The wrong cure for a real cri­sis

THE CRI­SIS OF THE MID­DLE­CLASS CON­STI­TU­TION: WHY ECO­NOMIC INEQUAL­ITY THREAT­ENS OUR RE­PUB­LIC By Ganesh Si­tara­man Knopf, $28, 423 pages

The Washington Times Daily - - EDITORIAL - By Aram Bak­shian Jr. Aram Bak­shian Jr., an aide to Pres­i­dents Nixon, Ford and Rea­gan, writes widely on pol­i­tics, his­tory, gas­tron­omy and the arts.

One of the prob­lems with a book ti­tled “The Cri­sis of the Mid­dleOClass

Con­sti­tu­tion” is that, more than two cen­turies af­ter rat­i­fi­ca­tion of that doc­u­ment, we still have no real con­sen­sus on ex­actly what is meant by the term “mid­dle class.” To­day, al­most all of the peo­ple liv­ing and work­ing in a lux­ury Man­hat­tan condo — from the bil­lion­aire in the pent­house to the gen­eral man­ager in the busi­ness of­fice, the re­cep­tion­ist in the lobby, the door­man at the en­trance and the main­te­nance man in the base­ment — would prob­a­bly de­scribe them­selves as “mid­dle class.” Of course, each would have a dif­fer­ent idea of what “mid­dle class” meant; about the only univer­sal qual­i­fi­ca­tions they might agree on would be that be­ing mid­dle class means stay­ing out of jail, off of wel­fare and on the job. In other words, be­ing a law-abid­ing, pro­duc­tive mem­ber of so­ci­ety with no means test in­volved.

The big tent con­cept of the Amer­i­can mid­dle class has served us well. It has also at­tracted wave af­ter wave of pos­i­tively mo­ti­vated im­mi­grants seek­ing a bet­ter life. For them, be­com­ing an Amer­i­can didn’t mean chang­ing pass­ports; it meant start­ing life anew in a bet­ter place than the one they came from, not be­cause they be­lieved in some vague fan­tasy of eco­nomic equal­ity, but be­cause they be­lieved in some­thing very real and very at­tain­able: eco­nomic op­por­tu­nity. By and large, they found it.

The Con­sti­tu­tion that de­fined our coun­try was, in­deed, “mid­dle class” in the sense that it staunchly up­held ba­sic, in­di­vid­ual rights for all Amer­i­cans. The peo­ple who cre­ated it tended to be wealth­ier and bet­ter ed­u­cated than most of their fel­low cit­i­zens, but the ed­u­ca­tional and eco­nomic “inequal­ity” of the founders was not a prob­lem. Far from it: It meant that the Con­sti­tu­tion was pro­duced by some of the most ta­lented, pro­duc­tive mem­bers of so­ci­ety, whether self-made men like Alexan­der Hamil­ton or landed gen­try like James Madi­son. This has al­ways been a source of great an­noy­ance to eco­nom­i­cally blink­ered so­cial the­o­rists, an elit­ist class in their own right, who would like to use the power of the state — once it falls into their hands — to re­dis­tribute wealth ac­cord­ing to their own no­tions of what each of us is en­ti­tled to.

If you are ob­sessed with other peo­ple’s money, and if you be­lieve that you know what is good for the masses — and that the masses don’t know what’s good for them­selves — then Ganesh Si­tara­man is your man. Mr. Si­tara­man, also known as “El­iz­a­beth War­ren’s Brain” hav­ing served as the ju­nior Mas­sachusetts se­na­tor’s long-time pol­icy guru, writes very well about very bad ideas. He be­gins with a half-truth: “The num­ber one threat to Amer­i­can con­sti­tu­tional gov­ern­ment to­day is the col­lapse of the mid­dle class,” and ends with a flawed con­clu­sion bol­stered by a mis­ap­plied quote:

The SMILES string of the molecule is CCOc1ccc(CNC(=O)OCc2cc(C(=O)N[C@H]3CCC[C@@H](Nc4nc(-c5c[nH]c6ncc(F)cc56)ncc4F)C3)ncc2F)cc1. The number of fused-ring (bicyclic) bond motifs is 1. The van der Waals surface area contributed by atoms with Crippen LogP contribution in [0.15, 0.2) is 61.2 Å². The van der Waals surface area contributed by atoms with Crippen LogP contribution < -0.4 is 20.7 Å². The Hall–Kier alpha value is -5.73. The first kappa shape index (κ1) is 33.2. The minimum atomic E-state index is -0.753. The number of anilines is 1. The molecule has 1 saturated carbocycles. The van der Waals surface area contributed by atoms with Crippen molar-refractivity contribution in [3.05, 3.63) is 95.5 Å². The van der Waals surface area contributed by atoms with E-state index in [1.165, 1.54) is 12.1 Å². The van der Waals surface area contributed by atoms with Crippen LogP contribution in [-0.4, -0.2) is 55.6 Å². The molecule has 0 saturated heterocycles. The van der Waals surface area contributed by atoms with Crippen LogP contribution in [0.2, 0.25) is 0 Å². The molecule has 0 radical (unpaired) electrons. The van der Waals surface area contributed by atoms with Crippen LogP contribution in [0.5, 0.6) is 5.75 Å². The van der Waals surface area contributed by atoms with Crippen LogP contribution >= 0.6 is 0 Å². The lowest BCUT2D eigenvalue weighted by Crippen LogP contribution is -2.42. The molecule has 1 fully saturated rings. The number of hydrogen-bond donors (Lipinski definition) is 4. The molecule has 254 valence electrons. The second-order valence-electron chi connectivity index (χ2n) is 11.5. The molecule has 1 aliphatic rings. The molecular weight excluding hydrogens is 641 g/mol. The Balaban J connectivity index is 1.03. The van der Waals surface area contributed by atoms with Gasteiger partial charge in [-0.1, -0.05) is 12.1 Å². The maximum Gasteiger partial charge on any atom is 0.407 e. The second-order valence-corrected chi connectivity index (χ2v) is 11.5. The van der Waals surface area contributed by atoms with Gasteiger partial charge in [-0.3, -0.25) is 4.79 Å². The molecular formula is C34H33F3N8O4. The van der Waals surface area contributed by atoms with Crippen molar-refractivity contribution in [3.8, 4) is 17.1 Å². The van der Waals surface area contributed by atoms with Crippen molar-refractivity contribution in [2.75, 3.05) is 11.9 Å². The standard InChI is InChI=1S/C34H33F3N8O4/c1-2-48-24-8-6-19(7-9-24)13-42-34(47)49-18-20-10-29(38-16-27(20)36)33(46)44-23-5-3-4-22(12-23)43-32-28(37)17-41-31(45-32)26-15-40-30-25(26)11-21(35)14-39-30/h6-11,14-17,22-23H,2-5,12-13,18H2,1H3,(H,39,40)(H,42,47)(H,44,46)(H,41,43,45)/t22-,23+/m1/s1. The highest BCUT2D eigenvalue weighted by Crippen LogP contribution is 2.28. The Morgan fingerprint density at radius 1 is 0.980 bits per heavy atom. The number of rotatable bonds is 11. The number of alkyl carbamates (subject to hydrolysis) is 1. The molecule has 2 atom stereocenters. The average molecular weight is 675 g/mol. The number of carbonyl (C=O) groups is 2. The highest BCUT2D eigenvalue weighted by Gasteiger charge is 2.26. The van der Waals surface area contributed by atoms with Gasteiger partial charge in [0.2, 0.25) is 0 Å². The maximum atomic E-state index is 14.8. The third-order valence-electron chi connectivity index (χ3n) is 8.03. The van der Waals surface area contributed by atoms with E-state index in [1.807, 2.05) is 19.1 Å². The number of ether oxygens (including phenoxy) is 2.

“To­day, with eco­nomic inequal­ity ris­ing, the mid­dle class col­laps­ing, and power in­creas­ingly con­cen­trated in the hands of eco­nomic elites ... [t] he cen­tral ques­tion we must ask is one John Adams raised more than two hun­dred years ago. Is there ‘such a rage for Profit and Com­merce’ that we no longer have ‘pub­lic Virtue enough to sup­port a Re­pub­lic’?”

To the ex­tent that the vast, amor­phous Amer­i­can mid­dle class is “col­laps­ing” to­day, it is not due to the abuses or ex­cesses of the su­per-rich, dis­taste­ful and grotesque they may be. It is largely due to the steady ero­sion of val­ues and in­sti­tu­tions that nur­ture a healthy mid­dle class. Much of this ero­sion is the di­rect re­sult of gov­ern­ment poli­cies crafted and im­posed by the ide­o­log­i­cal fore­bears of Mr. Si­tara­man and Sen. War­ren such as a “pro­gres­sive,” po­lit­i­cally cor­rect sys­tem of pub­lic pri­mary and sec­ondary ed­u­ca­tion that fails to give many of its stu­dents min­i­mal skills or teach ba­sic civics, and “pro­gres­sive” so­cial poli­cies and per­mis­sive­ness that have re­sulted in de­clin­ing mar­riage rates and sky­rock­et­ing il­le­git­i­macy rates, to cite but two of many fac­tors.

Be­tween 1970 and 2015 alone, the num­ber of ba­bies born to sin­gle moth­ers jumped from 11 per­cent to 40 per­cent, kids who will start life locked out of the “mid­dle class” ben­e­fit of a two-par­ent up­bring­ing, and of­ten des­tined for pub­lic school sys­tems that will train them for fail­ure by grade 12.

The mid­dle class cri­sis — to us and to con­sti­tu­tional gov­ern­ment — is all too real. Mr. Si­tara­man’s “so­lu­tion” of con­fis­cat­ing other peo­ple’s money and lim­it­ing their right to free ex­pres­sion — is con­sid­er­ably less so.

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